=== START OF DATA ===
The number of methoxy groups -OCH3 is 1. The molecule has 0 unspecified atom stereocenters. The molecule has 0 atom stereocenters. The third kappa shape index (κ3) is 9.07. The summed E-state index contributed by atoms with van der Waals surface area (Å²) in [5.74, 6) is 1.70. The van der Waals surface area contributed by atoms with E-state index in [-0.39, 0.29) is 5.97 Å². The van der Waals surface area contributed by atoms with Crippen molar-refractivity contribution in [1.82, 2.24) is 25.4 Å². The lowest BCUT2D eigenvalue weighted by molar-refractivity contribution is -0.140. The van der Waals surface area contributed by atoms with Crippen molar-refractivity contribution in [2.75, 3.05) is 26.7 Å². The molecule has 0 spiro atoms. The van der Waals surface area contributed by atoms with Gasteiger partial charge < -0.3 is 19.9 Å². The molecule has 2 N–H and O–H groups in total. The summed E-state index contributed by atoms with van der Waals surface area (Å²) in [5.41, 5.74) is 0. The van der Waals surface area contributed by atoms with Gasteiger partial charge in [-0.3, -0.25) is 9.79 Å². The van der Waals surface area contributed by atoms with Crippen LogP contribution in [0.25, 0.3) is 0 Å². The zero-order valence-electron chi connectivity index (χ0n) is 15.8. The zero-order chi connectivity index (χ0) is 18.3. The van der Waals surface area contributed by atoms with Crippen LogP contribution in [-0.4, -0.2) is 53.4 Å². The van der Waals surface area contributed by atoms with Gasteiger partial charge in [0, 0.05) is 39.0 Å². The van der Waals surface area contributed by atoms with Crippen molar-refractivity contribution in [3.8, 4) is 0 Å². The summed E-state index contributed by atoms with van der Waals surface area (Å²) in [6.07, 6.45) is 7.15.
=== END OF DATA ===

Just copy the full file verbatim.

The number of methoxy groups -OCH3 is 1. The molecule has 0 unspecified atom stereocenters. The molecule has 0 atom stereocenters. The third kappa shape index (κ3) is 9.07. The summed E-state index contributed by atoms with van der Waals surface area (Å²) in [5.74, 6) is 1.70. The van der Waals surface area contributed by atoms with E-state index in [-0.39, 0.29) is 5.97 Å². The van der Waals surface area contributed by atoms with Crippen molar-refractivity contribution in [1.82, 2.24) is 25.4 Å². The lowest BCUT2D eigenvalue weighted by molar-refractivity contribution is -0.140. The van der Waals surface area contributed by atoms with Crippen molar-refractivity contribution in [2.75, 3.05) is 26.7 Å². The molecule has 0 spiro atoms. The van der Waals surface area contributed by atoms with Gasteiger partial charge < -0.3 is 19.9 Å². The molecule has 2 N–H and O–H groups in total. The summed E-state index contributed by atoms with van der Waals surface area (Å²) in [5.41, 5.74) is 0. The van der Waals surface area contributed by atoms with Gasteiger partial charge in [-0.3, -0.25) is 9.79 Å². The van der Waals surface area contributed by atoms with Crippen LogP contribution in [0.25, 0.3) is 0 Å². The zero-order valence-electron chi connectivity index (χ0n) is 15.8. The zero-order chi connectivity index (χ0) is 18.3. The van der Waals surface area contributed by atoms with Crippen LogP contribution in [-0.4, -0.2) is 53.4 Å². The van der Waals surface area contributed by atoms with Gasteiger partial charge in [0, 0.05) is 39.0 Å². The van der Waals surface area contributed by atoms with Crippen molar-refractivity contribution in [3.8, 4) is 0 Å². The summed E-state index contributed by atoms with van der Waals surface area (Å²) in [6.07, 6.45) is 7.15.